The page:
"An enemy that's working in an amorphous network that doesn't have to worry about a bunch of regulations, chain of command, rule of law or anything else has got a huge advantage over a stultified, slow-moving, bureaucratic, by-the-book" army, Goss has said. "So we have to, within the law and within all the requirements of our professional ethics in this profession, develop agility. And that means putting a lot of judgment in the hands of individuals overseas."

When Democrats reject such distinctions and say the CIA interrogations are making America "like the terrorists," they simply reveal their ignorance of America's enemy. The Democrats' soft definition of torture would make Al Qaeda agents laugh.

The Democrats' tendency to hype with great melodrama the evil of their country while remaining clueless about the monstrosities of the enemy is connected to their agnostic foreign policy: Were they to see the enemy too clearly, they would have to support a more dominant role for America than they wish. Wanting to put America in its place on the international stage, with "parity" but not advantage over others, they have to portray threats to America very benignly. This explains how the Democrats could stumble into the absurd position of saying that Iraq under Saddam Hussein was terrorist-free and that he just wasn't the sort of person to associate with Muslim terrorists. This whitewash of pre-war Iraq has become essential to the Democrats' assertion that America could have won the war on terrorism while ignoring one of its loci -- an assertion no more persuasive than the Democrats' claim that Marxist expansionism in Central America had nothing to do with the Soviet threat.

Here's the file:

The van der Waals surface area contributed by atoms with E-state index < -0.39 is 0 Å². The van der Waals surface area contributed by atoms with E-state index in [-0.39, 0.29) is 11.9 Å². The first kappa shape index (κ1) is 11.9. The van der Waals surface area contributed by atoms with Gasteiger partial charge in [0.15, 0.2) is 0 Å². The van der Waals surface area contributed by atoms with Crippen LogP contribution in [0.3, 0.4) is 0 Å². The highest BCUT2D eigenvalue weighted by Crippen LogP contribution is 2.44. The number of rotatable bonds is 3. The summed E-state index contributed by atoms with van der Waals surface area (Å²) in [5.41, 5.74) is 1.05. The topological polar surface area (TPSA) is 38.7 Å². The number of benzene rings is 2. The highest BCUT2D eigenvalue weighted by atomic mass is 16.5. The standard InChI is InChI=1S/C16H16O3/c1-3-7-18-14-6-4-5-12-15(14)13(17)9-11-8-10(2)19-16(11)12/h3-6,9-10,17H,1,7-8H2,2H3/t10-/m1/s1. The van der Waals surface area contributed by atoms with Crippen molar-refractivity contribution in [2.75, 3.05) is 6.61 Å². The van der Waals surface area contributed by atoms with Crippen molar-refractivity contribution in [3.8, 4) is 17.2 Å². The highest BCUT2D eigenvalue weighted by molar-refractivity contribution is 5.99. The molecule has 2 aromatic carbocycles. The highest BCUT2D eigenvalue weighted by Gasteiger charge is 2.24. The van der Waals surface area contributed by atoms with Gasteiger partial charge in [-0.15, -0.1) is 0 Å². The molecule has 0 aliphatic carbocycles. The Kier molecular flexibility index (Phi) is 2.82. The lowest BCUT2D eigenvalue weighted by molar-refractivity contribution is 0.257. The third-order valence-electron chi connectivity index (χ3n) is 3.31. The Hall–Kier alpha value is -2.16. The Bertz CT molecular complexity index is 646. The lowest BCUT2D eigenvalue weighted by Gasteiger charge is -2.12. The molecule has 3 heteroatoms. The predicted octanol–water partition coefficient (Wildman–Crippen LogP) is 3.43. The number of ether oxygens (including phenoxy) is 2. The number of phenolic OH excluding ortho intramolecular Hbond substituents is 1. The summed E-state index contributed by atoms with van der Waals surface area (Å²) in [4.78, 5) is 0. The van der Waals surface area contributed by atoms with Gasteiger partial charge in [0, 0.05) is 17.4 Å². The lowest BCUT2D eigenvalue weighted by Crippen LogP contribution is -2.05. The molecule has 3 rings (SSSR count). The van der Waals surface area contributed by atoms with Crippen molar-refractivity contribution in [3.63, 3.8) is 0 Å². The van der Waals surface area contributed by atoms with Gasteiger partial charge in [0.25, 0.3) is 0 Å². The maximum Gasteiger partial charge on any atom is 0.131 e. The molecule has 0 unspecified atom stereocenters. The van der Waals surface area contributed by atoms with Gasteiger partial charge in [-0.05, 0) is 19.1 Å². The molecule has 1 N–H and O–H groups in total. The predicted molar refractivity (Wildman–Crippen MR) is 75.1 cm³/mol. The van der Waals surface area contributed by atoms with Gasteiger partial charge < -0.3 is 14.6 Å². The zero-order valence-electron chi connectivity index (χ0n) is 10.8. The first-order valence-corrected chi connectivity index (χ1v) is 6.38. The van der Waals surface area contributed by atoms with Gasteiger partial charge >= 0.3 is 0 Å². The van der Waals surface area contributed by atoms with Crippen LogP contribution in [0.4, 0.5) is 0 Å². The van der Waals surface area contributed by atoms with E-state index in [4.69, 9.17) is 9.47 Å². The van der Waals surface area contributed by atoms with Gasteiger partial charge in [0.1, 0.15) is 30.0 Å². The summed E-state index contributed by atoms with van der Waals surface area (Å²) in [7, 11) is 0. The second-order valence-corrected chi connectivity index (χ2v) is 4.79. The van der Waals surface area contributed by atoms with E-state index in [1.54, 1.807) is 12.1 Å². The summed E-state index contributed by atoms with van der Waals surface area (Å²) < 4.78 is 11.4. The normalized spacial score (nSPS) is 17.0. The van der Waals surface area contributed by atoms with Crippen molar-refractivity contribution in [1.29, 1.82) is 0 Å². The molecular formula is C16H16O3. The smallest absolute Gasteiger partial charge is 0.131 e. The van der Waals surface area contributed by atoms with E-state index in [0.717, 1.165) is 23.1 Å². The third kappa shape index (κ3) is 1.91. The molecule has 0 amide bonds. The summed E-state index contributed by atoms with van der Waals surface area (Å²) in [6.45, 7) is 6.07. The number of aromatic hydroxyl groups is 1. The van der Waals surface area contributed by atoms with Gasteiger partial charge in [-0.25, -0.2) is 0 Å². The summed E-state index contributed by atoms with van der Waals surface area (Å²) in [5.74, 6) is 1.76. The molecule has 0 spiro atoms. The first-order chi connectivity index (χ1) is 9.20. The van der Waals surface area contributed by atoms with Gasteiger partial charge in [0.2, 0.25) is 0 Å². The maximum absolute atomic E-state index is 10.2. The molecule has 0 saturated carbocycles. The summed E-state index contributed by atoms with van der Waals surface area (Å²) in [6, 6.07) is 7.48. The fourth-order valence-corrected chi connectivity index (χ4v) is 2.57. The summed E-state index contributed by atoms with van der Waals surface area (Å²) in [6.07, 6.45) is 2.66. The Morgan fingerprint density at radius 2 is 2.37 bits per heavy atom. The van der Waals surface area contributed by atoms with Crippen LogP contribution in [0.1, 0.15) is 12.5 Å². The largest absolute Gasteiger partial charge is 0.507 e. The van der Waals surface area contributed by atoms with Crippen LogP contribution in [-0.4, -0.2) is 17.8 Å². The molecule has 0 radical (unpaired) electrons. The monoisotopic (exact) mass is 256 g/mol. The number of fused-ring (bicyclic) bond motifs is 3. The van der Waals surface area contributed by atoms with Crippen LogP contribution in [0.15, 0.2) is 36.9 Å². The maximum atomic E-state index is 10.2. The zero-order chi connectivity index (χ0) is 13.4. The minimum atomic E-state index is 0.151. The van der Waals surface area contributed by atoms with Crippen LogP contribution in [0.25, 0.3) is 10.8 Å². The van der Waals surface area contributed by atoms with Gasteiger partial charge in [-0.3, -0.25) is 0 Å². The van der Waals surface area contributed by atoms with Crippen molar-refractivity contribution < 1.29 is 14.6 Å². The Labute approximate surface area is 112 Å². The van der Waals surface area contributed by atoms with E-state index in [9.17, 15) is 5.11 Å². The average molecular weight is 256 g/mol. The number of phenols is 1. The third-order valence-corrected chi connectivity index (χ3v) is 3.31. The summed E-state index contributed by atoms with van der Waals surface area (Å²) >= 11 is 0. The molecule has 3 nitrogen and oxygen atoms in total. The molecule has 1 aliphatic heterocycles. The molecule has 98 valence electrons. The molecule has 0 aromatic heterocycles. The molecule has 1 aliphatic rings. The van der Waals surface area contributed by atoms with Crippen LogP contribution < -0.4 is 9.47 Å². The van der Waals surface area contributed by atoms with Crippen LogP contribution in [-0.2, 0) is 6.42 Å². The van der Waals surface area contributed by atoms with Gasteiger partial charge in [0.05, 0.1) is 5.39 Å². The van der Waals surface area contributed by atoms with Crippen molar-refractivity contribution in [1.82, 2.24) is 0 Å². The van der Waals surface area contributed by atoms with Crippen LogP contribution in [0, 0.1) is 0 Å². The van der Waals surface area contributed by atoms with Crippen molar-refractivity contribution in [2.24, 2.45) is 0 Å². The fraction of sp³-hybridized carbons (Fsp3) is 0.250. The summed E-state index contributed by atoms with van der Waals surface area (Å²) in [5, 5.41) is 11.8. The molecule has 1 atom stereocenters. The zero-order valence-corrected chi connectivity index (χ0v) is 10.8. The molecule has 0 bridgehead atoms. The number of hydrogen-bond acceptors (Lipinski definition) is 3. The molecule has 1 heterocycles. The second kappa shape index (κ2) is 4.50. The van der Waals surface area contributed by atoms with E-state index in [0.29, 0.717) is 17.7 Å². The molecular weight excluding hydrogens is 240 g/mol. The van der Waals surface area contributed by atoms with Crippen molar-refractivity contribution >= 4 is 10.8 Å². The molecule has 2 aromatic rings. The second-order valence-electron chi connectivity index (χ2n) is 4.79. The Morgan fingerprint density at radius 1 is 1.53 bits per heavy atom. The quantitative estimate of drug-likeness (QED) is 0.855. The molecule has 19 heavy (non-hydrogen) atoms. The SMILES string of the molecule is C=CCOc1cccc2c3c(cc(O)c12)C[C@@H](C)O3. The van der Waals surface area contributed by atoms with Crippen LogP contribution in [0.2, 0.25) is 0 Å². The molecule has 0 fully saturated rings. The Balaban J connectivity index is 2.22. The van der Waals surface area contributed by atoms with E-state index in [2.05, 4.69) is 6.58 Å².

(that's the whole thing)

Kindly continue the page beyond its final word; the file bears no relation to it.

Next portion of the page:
Given the nonstop talk about what the Bush administration didn't find in Iraq, it is high time Bush officials remind people of what they did find there: a chaotically administered, out-of-control weapons program that was easily accessible to terrorists. As inspector David Kay reported, Iraqi scientists up until the beginning of the war were "actively working to produce a biological weapon using the poison ricin"; "We know that terrorists were passing through Iraq. And now we know that there was little control over Iraq's weapons capabilities....The country had the technology, the ability to produce, and there were terrorist groups passing through the country -- and no central control." Iraq under Saddam Hussein was arguably more dangerous than even Bush had assumed, Kay said: "I actually think what we learned during the inspection made Iraq a more dangerous place, potentially, than, in fact, we thought it was before the war."

The Democrats, ignoring this, and working themselves into a fever over Iraq's perilous condition even as they simultaneously argue no such dangerous condition existed under Saddam Hussein, are rooting at best for an American tie in this front of the war on terrorism. But a tie against terrorists is a defeat, a defeat which only a twisted Democratic foreign policy that fears too much American success could pass off as a victory.

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About the Author
George Neumayr, a contributing editor to The American Spectator, is co-author of No Higher Power: Obama's War on Religious Freedom.